spec-pa-56-0213-0991

Kay Lindsay in the process of
preparing the night’s meal: steak.

Though the Navy seemed willing to test the presence of women in Antarctica, Jones and her crew of three women received a very short leash. Terry Tickhill, who served as cook and field assistant on Jones’ team, visited the Ohio State University in 2015 and recalled the experience. The women were required to be out in the field[8]. They had to be at least two hundred miles away from McMurdo, the main American base in Antarctica[9]. The severity of the difference between the Navy’s treatment of men and its treatment of women can perhaps most easily be seen in the medical examinations required by the Navy before one could go to Antarctica. According to Tickhill, the all-woman team had to be “sent to Bethesda Naval Hospital, probed, sampled” and examined by “a clinical psychologist for an entire day” whereas a subsequent male colleague’s “physical consisted of going to his local doctor and talking about dive watches for thirty minutes.”[10]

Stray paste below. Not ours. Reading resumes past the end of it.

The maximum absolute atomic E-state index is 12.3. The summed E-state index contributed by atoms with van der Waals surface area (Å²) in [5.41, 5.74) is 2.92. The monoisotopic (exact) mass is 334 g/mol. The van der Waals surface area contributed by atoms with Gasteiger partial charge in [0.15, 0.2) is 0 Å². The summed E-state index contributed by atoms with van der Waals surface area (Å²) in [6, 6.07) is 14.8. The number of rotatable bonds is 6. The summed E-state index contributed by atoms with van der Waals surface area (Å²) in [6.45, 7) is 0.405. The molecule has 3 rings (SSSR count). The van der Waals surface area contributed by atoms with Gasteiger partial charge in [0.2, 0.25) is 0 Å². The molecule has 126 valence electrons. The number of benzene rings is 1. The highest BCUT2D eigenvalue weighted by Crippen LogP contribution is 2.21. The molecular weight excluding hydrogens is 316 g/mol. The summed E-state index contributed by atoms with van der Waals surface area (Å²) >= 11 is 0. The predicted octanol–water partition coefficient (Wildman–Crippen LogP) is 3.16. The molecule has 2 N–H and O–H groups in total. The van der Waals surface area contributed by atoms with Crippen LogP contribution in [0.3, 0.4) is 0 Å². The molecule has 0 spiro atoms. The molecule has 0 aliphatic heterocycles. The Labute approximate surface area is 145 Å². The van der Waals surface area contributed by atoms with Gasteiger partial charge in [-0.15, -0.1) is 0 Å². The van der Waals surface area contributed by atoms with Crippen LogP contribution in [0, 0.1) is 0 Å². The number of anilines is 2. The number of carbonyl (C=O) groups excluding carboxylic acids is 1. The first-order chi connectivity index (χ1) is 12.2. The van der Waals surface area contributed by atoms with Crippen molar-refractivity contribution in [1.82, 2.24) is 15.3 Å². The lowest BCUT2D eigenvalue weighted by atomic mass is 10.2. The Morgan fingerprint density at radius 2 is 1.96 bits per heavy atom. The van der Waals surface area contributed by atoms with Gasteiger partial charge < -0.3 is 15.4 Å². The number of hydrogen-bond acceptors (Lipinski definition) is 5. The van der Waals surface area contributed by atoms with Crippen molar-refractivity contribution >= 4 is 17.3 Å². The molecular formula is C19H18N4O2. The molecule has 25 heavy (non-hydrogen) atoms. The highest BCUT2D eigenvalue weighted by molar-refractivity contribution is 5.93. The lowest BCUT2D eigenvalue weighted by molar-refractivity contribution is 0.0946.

spec-pa-56-0213-0894

Lois M. Jones (center) stands in front of the South
Pole.

Sexism did not stop once the team reached Antarctica. Tickhill can remember one instance where, as the women prepared to go out into the field, supplies they had selected had been “replaced with holey tents and defective sleeping bags”[11]. Tickhill also recalls how “there were a large number of people who were very happy to see us… On the other hand, there were a few people who were not happy to see us.”[12] Navy officers harshly punished enlisted men who used poor language around the women. Many men saw the women as delicate in mind and body. When one man proved unable to lift a heavy container of rock samples that had been carried by Terry Tickhill, he had to be transferred out of Antarctica because of the ridicule he faced from the other men for having been ‘bested’ by a ‘girl’[13]. Sexist stereotyping that women were somehow less suited to the work had also been present in news media regarding the expedition, such as the head line “‘Powderpuff explorers to invade South Pole’” and questions such as “‘Will you wear lipstick while you work’” by reporters[14].